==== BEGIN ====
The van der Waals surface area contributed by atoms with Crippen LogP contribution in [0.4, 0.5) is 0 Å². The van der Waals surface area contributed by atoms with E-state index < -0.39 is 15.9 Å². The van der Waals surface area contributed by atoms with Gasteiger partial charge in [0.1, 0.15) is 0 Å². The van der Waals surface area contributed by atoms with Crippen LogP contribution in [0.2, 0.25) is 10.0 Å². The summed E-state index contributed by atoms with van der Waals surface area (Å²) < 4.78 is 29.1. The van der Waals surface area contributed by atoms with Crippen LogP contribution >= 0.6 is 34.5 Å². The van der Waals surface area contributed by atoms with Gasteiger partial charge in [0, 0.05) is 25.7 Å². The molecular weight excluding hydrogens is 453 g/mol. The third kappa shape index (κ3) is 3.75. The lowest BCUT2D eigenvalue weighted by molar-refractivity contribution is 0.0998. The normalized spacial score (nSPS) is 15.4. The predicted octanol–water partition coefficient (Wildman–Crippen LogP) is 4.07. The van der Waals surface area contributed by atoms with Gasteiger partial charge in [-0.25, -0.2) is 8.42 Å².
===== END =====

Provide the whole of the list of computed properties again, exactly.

The van der Waals surface area contributed by atoms with Crippen LogP contribution in [0.4, 0.5) is 0 Å². The van der Waals surface area contributed by atoms with E-state index < -0.39 is 15.9 Å². The van der Waals surface area contributed by atoms with Gasteiger partial charge in [0.1, 0.15) is 0 Å². The van der Waals surface area contributed by atoms with Crippen LogP contribution in [0.2, 0.25) is 10.0 Å². The summed E-state index contributed by atoms with van der Waals surface area (Å²) < 4.78 is 29.1. The van der Waals surface area contributed by atoms with Crippen LogP contribution >= 0.6 is 34.5 Å². The van der Waals surface area contributed by atoms with Gasteiger partial charge in [0, 0.05) is 25.7 Å². The molecular weight excluding hydrogens is 453 g/mol. The third kappa shape index (κ3) is 3.75. The lowest BCUT2D eigenvalue weighted by molar-refractivity contribution is 0.0998. The normalized spacial score (nSPS) is 15.4. The predicted octanol–water partition coefficient (Wildman–Crippen LogP) is 4.07. The van der Waals surface area contributed by atoms with Gasteiger partial charge in [-0.25, -0.2) is 8.42 Å².